Extreme couponer gets arrested for -- that's right -- stealing old newspapers
Exactly how far would you go to cut back on your weekly grocery bill?
Meet Jamie L. VanSickler, busted hard-core couponer.
The 34-year-old woman from Lowell, Ark., was arrested this month on a misdemeanor charge of larceny theft. She is accused of stealing copies of old Sunday newspapers in order to bulk up her collection of coupons and save her family some money.
According to the arrest report filed by the Springdale (Ark.) Police Department, VanSickler was really into clipping coupons -- really, really, really into it.
Police received a tip that someone was making off with bundles of newspaper when a worker from the Arkansas Democrat-Gazette complained that something was wrong.
Newspaper carriers who were stocking up bins and area grocery stores were seeing their Sunday papers flying off the shelf. But the sales receipts weren’t adding up, according to the police report.
The newspaper suspected that someone -– or more than one person -– was illicitly snapping up the coupon-heavy Sunday editions.
At one grocery store, market workers would bag up the Sunday copies that didn’t sell and put them outside on top of the trash cans for the paper carrier to pick up. (The carrier gets paid for each paper that sells. The copies that don’t sell are sent back to the paper and, along with the coupons, destroyed.)
But they were being stolen before the paper’s workers could retrieve them.
“The suspects are getting out of their car and hurriedly walking towards the newspapers and they steal them and then leave quickly,” according to the report.
So a Democrat-Gazette carrier essentially set up a one-man undercover sting at a grocery store. He reported to the police that he saw VanSickler and a male drive into the parking lot: “It appeared that the male subject was standing around as a lookout while the female was loading the papers into the trunk,” according to the police report. When the witness tried to contact the pair, they hopped into the car “after only taking two bags of newspapers” and sped out of the parking lot.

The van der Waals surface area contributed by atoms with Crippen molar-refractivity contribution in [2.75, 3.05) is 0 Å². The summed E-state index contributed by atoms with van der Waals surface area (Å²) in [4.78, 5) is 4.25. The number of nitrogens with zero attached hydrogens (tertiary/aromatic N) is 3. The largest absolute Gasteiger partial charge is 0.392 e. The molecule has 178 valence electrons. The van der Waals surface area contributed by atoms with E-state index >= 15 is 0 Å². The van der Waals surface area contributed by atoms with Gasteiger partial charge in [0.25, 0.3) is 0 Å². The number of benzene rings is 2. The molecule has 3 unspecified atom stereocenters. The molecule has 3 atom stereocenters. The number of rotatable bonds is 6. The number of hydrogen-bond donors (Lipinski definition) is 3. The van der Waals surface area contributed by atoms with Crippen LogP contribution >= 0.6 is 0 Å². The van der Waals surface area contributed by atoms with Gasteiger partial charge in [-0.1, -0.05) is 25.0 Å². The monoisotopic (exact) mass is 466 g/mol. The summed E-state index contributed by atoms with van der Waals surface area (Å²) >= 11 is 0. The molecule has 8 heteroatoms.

VanSickler later told police that she had taken the papers from the grocery store for more than a month, but that a cashier had told her it was OK.
“Jamie also said that she did not think it was wrong and gave the comparison of someone leaving [their] camera in the parking lot and being able to keep it since it was left there. … [S]he figured that someone would tell her to stop doing it if she was not supposed to,” according to the report.
That raises an interesting point: If the papers were outside, on the trash cans, is taking them simply an act of dumpster-diving?
Authorities estimate VanSickler, a self-described "extreme couponer," took at least 185 papers, worth a total of $231.25.
VanSickler could not be reached for comment. Her attorney, Alanna M. Fairrell, and police officials did not return calls for comment Monday morning.
But in a statement reportedly posted on an Arkansas TV station’s website, VanSickler said she is “shocked and embarrassed by the whole situation, since she obtained permission from [grocery store] Harps prior to taking any newspapers, and she was just trying to save some money.”
Larry Graham, circulation manager for the Democrat-Gazette, said the paper is still deciding whether to pursue the case further.
“We just want her not to do this anymore,” Graham said. “This is theft. It’s no different than walking into the produce section, stuffing something in your pockets and walking out.”
-- P.J. Huffstutter
Photo: A couponer clips and organizes coupons. Credit: Craig Kohlruss / Fresno Bee/MCT